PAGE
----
F-35B STO using liftfan

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madrat

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Unread post02 Dec 2017, 14:27

I know there were originally claims that an F-35B was incapable of VTO, that is, vertical takeoff. We now know it is possible to operate the lift-fan for much more than simply on vertical landings. And we know the lift-fan can augment landings to seriously enhance the bring back capacity of the platform. Why is the reverse not also true? A short takeoff is possible at a significant weight limit reduction. Why not enhance short take offs with the lift-fan to enhance maximum weight under that condition?
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blindpilot

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Unread post02 Dec 2017, 16:23

madrat wrote:I know there were originally claims that an F-35B was incapable of VTO, that is, vertical takeoff. We now know it is possible to operate the lift-fan for much more than simply on vertical landings. And we know the lift-fan can augment landings to seriously enhance the bring back capacity of the platform. Why is the reverse not also true? A short takeoff is possible at a significant weight limit reduction. Why not enhance short take offs with the lift-fan to enhance maximum weight under that condition?


????? That's what a short take off is now, and was with the Harrier, and .... ?? "STOVL F-35B." "STO"VL. "S"hort "T"ake "Off. It uses the fan. It was designed that way and it works that way now.

Not sure what your question is?
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steve2267

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Unread post02 Dec 2017, 16:30

Uhh, I am confused by your question.

Are you asking "why doesn't the F-35B use the liftfan during a STO?"

The reason I am confused is because it already does.

Any time the F-35 is in "Mode 4" or "STOVL Mode 4", the F135 exhaust nozzle is canted down some degree, and the liftfan is engaged. How much the nozzle is canted, and how much power is run through the shaft to the liftfan (i.e. how much thrust the liftfan is generating) is all controlled automagically through the flight control software.

Thinking about this some more, I know I've seen the term "Mode 4" in relation to vertical landings. In Mode 4, the flight controls change the way they command the aircraft. In "normal" flying, that is, conventional flying, for example, left/right stick command roll (roll rate, if I remember correctly), whereas in Mode 4, left/right stick control lateral translation to the left (left stick) or the right (right stick). Having said all this, I am unsure if there is a "Mode 3" or "Mode 5" for STO where I think you want your flight controls acting more conventionally. Perhaps Rheo can clear up any of my confusion.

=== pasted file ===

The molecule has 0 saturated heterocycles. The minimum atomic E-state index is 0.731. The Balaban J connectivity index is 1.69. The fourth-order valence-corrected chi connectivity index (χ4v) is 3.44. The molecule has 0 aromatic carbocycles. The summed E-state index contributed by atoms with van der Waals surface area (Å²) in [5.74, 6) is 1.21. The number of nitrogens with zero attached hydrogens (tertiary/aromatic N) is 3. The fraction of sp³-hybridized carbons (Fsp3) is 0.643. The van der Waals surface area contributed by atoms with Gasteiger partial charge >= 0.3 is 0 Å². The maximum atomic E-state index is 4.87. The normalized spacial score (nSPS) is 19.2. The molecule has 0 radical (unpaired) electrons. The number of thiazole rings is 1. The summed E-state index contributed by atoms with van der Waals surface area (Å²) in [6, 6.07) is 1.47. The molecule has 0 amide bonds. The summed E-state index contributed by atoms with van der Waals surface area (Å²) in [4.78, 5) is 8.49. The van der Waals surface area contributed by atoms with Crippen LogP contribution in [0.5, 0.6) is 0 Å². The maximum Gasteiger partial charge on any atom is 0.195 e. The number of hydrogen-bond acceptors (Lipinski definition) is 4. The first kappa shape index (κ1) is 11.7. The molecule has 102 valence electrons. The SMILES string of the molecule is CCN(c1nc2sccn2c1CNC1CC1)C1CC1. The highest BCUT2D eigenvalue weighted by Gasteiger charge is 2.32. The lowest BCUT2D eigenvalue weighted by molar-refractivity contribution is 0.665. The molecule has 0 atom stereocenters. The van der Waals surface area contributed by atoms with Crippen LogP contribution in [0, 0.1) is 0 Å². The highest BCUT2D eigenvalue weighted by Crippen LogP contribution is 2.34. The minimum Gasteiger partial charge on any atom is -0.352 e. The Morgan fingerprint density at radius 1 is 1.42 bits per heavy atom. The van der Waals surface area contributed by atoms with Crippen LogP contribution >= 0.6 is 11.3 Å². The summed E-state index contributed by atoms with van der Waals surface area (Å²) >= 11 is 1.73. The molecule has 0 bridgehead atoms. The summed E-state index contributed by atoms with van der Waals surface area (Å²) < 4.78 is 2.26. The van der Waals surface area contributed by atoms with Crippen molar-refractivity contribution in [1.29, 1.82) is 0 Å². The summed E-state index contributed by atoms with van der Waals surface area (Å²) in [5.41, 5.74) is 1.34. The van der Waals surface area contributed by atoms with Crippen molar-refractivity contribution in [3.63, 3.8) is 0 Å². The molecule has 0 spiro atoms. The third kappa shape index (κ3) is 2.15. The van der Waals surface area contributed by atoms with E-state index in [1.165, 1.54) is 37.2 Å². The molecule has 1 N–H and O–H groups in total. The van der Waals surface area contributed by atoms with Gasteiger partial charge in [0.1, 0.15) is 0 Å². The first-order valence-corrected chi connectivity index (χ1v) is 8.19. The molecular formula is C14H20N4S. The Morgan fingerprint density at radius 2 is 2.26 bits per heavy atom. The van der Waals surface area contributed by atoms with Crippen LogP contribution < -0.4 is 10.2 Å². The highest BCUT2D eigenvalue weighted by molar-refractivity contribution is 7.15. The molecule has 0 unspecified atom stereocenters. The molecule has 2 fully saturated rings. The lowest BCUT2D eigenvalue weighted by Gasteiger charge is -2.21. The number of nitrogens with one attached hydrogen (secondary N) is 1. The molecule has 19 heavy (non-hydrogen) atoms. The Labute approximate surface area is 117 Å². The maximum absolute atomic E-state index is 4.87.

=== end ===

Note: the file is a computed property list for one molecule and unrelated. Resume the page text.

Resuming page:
But my point is that the liftfan IS being used during STO.
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010137

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Unread post02 Dec 2017, 16:53

steve2267 wrote:Uhh, I am confused by your question.

Are you asking "why doesn't the F-35B use the liftfan during a STO?"

The reason I am confused is because it already does.

Any time the F-35 is in "Mode 4" or "STOVL Mode 4", the F135 exhaust nozzle is canted down some degree, and the liftfan is engaged. How much the nozzle is canted, and how much power is run through the shaft to the liftfan (i.e. how much thrust the liftfan is generating) is all controlled automagically through the flight control software.

Thinking about this some more, I know I've seen the term "Mode 4" in relation to vertical landings. In Mode 4, the flight controls change the way they command the aircraft. In "normal" flying, that is, conventional flying, for example, left/right stick command roll (roll rate, if I remember correctly), whereas in Mode 4, left/right stick control lateral translation to the left (left stick) or the right (right stick). Having said all this, I am unsure if there is a "Mode 3" or "Mode 5" for STO where I think you want your flight controls acting more conventionally. Perhaps Rheo can clear up any of my confusion.